--- Gorkys Hernandez, a late addition to the lineup because Hunter Pence has a tight hamstring, dropped a fly ball in deep right in the fourth inning. That cost Jeff Samardzija a run and a few more pitches. Bruce Bochy said Pence likely will be off Wednesday and then return Friday in Arizona. 

--- Bochy pulled Samardzija after just 89 pitches, and it was certainly peculiar in the moment. The thing is, the intention fit in with the reality of this season. Samardzija has carried a heavy load and Bochy was trying to protect his arm a bit. 

“The inning before, he logged some pitches,” Bochy said. “I’ve worked him pretty hard and I’m really looking after him as much as anything. We’re trying to give some guys a break and it didn’t work out. We had some guys lined up in the seventh, eighth, ninth — it just didn’t work out in the seventh.”

--- You can’t really argue with protecting a big-money pitcher in a down year. But Bochy probably wishes he had chosen someone other than Albert Suarez, who was fresher than others but has now given up runs in six of seven appearances. Suarez turned a one-run lead into a one-run deficit. It was more glaring when Kyle Crick entered and pitched 1 1/3 sharp innings. 

--- The Giants still had a chance — it helped that the Brewers took a dominant Josh Hader out of the game just because he’s a lefty and Nick Hundley bats right-handed — and they put two on in the eighth. Denard Span hit a soft single to right and Phil Nevin waved Hundley, who has catcher’s legs. He was out by a mile. Bochy said he was fine with forcing the issue there, although that’s a call Nevin probably wants back. 

Another twist on the play: Bochy could have put speedy Orlando Calixte in for Hundley and then moved Pablo Sandoval over to first in the next inning, with Calixte at third. He didn’t second-guess that decision.

“He was out pretty easily,” Bochy said. “I don’t know if a little more speed would have helped out.”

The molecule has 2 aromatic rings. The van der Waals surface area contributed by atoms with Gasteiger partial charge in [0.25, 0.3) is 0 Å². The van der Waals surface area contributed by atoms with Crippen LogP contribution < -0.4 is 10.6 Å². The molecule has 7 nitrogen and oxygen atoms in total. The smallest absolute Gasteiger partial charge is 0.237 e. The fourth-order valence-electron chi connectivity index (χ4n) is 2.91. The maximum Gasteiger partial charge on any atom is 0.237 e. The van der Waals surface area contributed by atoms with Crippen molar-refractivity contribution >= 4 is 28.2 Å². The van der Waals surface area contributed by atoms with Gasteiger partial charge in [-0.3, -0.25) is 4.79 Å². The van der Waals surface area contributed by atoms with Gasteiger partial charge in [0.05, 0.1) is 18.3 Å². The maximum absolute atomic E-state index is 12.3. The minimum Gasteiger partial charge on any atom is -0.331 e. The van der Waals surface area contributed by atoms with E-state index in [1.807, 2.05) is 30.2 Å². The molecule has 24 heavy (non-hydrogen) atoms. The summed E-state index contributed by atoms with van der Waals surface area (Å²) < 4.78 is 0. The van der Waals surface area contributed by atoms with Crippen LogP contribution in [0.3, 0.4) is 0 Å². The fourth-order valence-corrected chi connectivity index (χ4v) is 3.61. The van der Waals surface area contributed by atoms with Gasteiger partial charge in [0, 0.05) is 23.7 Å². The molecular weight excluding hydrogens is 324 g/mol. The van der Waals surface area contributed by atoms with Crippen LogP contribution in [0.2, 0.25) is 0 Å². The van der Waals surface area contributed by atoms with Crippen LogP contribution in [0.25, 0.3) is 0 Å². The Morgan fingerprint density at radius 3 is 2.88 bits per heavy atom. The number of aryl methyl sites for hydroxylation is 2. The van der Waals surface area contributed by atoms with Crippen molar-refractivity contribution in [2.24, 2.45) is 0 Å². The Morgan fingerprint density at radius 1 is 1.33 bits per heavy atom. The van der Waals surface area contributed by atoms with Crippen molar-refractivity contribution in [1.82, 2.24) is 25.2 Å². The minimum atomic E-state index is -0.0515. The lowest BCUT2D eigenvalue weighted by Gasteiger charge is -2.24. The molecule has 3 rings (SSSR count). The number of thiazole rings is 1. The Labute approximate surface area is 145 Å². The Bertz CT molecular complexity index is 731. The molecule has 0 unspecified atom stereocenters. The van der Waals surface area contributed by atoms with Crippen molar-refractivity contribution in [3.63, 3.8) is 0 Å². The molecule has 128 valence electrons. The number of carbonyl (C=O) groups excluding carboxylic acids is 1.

--- In the bottom of the ninth, Kelby Tomlinson singled. He was promptly caught stealing second with the heart of the order coming up. Again, a decision that went the visiting team’s way. 

Those moments could be defended or second-guessed. On another night, maybe they all work out and the Giants win 3-2, or 6-4. On this night, it was simply a familiar script, and loss No. 77.

Instant Analysis: Five takeaways from Giants' 4-3 loss to Brewers


Instant Analysis: Five takeaways from Giants' 4-3 loss to Brewers


SAN FRANCISCO — Just when it seemed the Giants were starting to find some continuity in their bullpen, they have taken a couple of steps back. 

Two days after Hunter Strickland imploded late, Albert Suarez gave up the lead. The Giants lost 4-3 to the Brewers in a game that dragged. The Brewers did open the window a bit in the bottom of the eighth and Denard Span bounced a single to right with two outs and two on. Phil Nevin waved Nick Hundley all the way around third and Hundley was thrown out by 10 feet to end the inning. 

Anyway, here are five other things to know … 

—- Just one of Jeff Samardzija’s six innings went 1-2-3, and Bruce Bochy turned to the bullpen after just 89 pitches. Samardzija was charged with two runs, one of them earned. It was a little odd that he came out so early. 

—- Suarez entered in the seventh with a one-run lead and gave up two runs before being lifted. He has allowed a run in six of his last seven appearances. 

—- Brandon Crawford momentarily gave the Giants the lead with a two-run homer, his 11th. He is definitely starting to hit his stride. Crawford has four extra base hits and six RBI on the homestand. 

—- Why is it so hard for the Giants to sign power bats? Well, just ask Eric Thames. He hit a 433-foot blast to lead off the third but ended up with just a triple when it bounced off the top of the bricks in right-center. Per Statcast data, Thames is the first player in the last three years to hit a ball more than 430 feet and not get a homer. He was stranded at third. 

—- Over in Sacramento, a couple of rehab appearances went as planned. Johnny Cueto threw three scoreless innings for the River Cats; he will make at least one more minor league start. Joe Panik was 0-for-2 in five innings; he will join the San Jose Giants on Wednesday for another rehab game.